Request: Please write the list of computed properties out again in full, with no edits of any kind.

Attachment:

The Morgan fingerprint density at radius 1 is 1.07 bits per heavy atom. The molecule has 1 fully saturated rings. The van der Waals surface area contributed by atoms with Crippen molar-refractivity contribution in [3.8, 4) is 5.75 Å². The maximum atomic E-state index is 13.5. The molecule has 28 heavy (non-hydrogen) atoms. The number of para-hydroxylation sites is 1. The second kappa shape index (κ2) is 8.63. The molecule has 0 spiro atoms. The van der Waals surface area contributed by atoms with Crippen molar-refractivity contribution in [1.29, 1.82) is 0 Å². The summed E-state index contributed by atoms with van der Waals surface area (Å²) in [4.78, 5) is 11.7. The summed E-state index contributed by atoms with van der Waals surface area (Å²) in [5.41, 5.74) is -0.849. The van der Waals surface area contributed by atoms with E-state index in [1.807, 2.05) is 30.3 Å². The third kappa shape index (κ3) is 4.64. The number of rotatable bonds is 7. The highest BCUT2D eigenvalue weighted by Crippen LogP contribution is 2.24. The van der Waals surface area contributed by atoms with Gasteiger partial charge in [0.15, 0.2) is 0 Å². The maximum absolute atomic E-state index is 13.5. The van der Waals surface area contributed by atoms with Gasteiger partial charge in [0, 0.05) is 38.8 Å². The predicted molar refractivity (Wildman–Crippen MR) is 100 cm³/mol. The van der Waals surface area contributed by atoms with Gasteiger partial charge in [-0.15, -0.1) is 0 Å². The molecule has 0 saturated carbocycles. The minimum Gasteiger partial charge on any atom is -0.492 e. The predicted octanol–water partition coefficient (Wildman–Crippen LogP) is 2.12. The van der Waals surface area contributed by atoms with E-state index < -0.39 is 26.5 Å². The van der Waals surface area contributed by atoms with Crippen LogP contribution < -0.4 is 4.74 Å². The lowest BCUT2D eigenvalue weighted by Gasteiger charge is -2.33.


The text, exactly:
The Morgan fingerprint density at radius 1 is 1.07 bits per heavy atom. The molecule has 1 fully saturated rings. The van der Waals surface area contributed by atoms with Crippen molar-refractivity contribution in [3.8, 4) is 5.75 Å². The maximum atomic E-state index is 13.5. The molecule has 28 heavy (non-hydrogen) atoms. The number of para-hydroxylation sites is 1. The second kappa shape index (κ2) is 8.63. The molecule has 0 spiro atoms. The van der Waals surface area contributed by atoms with Crippen molar-refractivity contribution in [1.29, 1.82) is 0 Å². The summed E-state index contributed by atoms with van der Waals surface area (Å²) in [4.78, 5) is 11.7. The summed E-state index contributed by atoms with van der Waals surface area (Å²) in [5.41, 5.74) is -0.849. The van der Waals surface area contributed by atoms with E-state index in [1.807, 2.05) is 30.3 Å². The third kappa shape index (κ3) is 4.64. The number of rotatable bonds is 7. The highest BCUT2D eigenvalue weighted by Crippen LogP contribution is 2.24. The van der Waals surface area contributed by atoms with Gasteiger partial charge in [0.15, 0.2) is 0 Å². The maximum absolute atomic E-state index is 13.5. The van der Waals surface area contributed by atoms with Gasteiger partial charge in [0, 0.05) is 38.8 Å². The predicted molar refractivity (Wildman–Crippen MR) is 100 cm³/mol. The van der Waals surface area contributed by atoms with Gasteiger partial charge in [-0.15, -0.1) is 0 Å². The molecule has 0 saturated carbocycles. The minimum Gasteiger partial charge on any atom is -0.492 e. The predicted octanol–water partition coefficient (Wildman–Crippen LogP) is 2.12. The van der Waals surface area contributed by atoms with E-state index < -0.39 is 26.5 Å². The van der Waals surface area contributed by atoms with Crippen LogP contribution < -0.4 is 4.74 Å². The lowest BCUT2D eigenvalue weighted by Gasteiger charge is -2.33.